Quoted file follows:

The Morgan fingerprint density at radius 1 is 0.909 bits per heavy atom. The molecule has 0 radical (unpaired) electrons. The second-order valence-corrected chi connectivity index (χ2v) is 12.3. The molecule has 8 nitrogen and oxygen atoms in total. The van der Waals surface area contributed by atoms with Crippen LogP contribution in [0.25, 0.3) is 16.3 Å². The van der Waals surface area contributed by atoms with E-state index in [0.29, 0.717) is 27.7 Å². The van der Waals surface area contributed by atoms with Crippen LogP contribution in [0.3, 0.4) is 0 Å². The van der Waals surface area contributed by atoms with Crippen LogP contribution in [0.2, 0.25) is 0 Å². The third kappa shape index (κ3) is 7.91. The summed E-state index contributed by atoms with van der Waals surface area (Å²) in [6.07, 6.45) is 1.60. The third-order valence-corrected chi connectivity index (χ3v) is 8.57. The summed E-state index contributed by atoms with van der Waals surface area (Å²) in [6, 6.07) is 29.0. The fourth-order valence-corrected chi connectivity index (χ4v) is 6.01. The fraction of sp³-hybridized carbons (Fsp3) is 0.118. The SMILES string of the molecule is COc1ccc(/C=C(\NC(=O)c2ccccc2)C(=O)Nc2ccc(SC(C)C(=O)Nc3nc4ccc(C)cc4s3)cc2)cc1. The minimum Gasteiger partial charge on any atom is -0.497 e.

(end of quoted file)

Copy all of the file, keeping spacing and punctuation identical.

The Morgan fingerprint density at radius 1 is 0.909 bits per heavy atom. The molecule has 0 radical (unpaired) electrons. The second-order valence-corrected chi connectivity index (χ2v) is 12.3. The molecule has 8 nitrogen and oxygen atoms in total. The van der Waals surface area contributed by atoms with Crippen LogP contribution in [0.25, 0.3) is 16.3 Å². The van der Waals surface area contributed by atoms with E-state index in [0.29, 0.717) is 27.7 Å². The van der Waals surface area contributed by atoms with Crippen LogP contribution in [0.3, 0.4) is 0 Å². The van der Waals surface area contributed by atoms with Crippen LogP contribution in [0.2, 0.25) is 0 Å². The third kappa shape index (κ3) is 7.91. The summed E-state index contributed by atoms with van der Waals surface area (Å²) in [6.07, 6.45) is 1.60. The third-order valence-corrected chi connectivity index (χ3v) is 8.57. The summed E-state index contributed by atoms with van der Waals surface area (Å²) in [6, 6.07) is 29.0. The fourth-order valence-corrected chi connectivity index (χ4v) is 6.01. The fraction of sp³-hybridized carbons (Fsp3) is 0.118. The SMILES string of the molecule is COc1ccc(/C=C(\NC(=O)c2ccccc2)C(=O)Nc2ccc(SC(C)C(=O)Nc3nc4ccc(C)cc4s3)cc2)cc1. The minimum Gasteiger partial charge on any atom is -0.497 e.